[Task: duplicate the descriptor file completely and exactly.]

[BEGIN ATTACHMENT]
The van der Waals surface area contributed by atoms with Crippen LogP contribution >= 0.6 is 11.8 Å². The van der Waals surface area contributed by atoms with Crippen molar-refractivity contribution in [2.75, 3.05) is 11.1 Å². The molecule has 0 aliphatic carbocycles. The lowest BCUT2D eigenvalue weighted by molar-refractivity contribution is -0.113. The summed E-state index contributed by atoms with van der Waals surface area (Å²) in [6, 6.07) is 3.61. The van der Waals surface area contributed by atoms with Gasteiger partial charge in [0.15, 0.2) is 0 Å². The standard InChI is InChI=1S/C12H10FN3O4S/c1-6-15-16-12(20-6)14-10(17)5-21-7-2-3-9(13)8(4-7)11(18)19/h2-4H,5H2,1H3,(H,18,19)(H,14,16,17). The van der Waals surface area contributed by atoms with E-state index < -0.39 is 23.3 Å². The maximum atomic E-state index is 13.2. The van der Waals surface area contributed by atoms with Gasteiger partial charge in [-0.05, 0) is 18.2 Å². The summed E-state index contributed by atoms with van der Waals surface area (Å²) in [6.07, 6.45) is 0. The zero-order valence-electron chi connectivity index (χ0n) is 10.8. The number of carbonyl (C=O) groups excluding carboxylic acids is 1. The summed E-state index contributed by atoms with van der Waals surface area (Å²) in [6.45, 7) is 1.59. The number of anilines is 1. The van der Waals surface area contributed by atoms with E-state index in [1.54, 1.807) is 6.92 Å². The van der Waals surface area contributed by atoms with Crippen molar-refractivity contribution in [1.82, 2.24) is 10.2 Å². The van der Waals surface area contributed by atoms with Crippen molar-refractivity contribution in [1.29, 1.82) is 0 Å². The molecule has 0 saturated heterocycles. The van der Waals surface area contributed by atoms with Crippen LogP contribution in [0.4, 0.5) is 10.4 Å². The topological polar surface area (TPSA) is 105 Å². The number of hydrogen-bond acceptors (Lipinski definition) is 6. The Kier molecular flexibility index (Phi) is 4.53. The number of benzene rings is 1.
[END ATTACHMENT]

The van der Waals surface area contributed by atoms with Crippen LogP contribution >= 0.6 is 11.8 Å². The van der Waals surface area contributed by atoms with Crippen molar-refractivity contribution in [2.75, 3.05) is 11.1 Å². The molecule has 0 aliphatic carbocycles. The lowest BCUT2D eigenvalue weighted by molar-refractivity contribution is -0.113. The summed E-state index contributed by atoms with van der Waals surface area (Å²) in [6, 6.07) is 3.61. The van der Waals surface area contributed by atoms with Gasteiger partial charge in [0.15, 0.2) is 0 Å². The standard InChI is InChI=1S/C12H10FN3O4S/c1-6-15-16-12(20-6)14-10(17)5-21-7-2-3-9(13)8(4-7)11(18)19/h2-4H,5H2,1H3,(H,18,19)(H,14,16,17). The van der Waals surface area contributed by atoms with E-state index < -0.39 is 23.3 Å². The maximum atomic E-state index is 13.2. The van der Waals surface area contributed by atoms with Gasteiger partial charge in [-0.05, 0) is 18.2 Å². The summed E-state index contributed by atoms with van der Waals surface area (Å²) in [6.07, 6.45) is 0. The zero-order valence-electron chi connectivity index (χ0n) is 10.8. The number of carbonyl (C=O) groups excluding carboxylic acids is 1. The summed E-state index contributed by atoms with van der Waals surface area (Å²) in [6.45, 7) is 1.59. The number of anilines is 1. The van der Waals surface area contributed by atoms with E-state index in [1.54, 1.807) is 6.92 Å². The van der Waals surface area contributed by atoms with Crippen molar-refractivity contribution in [1.82, 2.24) is 10.2 Å². The van der Waals surface area contributed by atoms with Crippen molar-refractivity contribution in [1.29, 1.82) is 0 Å². The molecule has 0 saturated heterocycles. The van der Waals surface area contributed by atoms with Crippen LogP contribution in [0.4, 0.5) is 10.4 Å². The topological polar surface area (TPSA) is 105 Å². The number of hydrogen-bond acceptors (Lipinski definition) is 6. The Kier molecular flexibility index (Phi) is 4.53. The number of benzene rings is 1.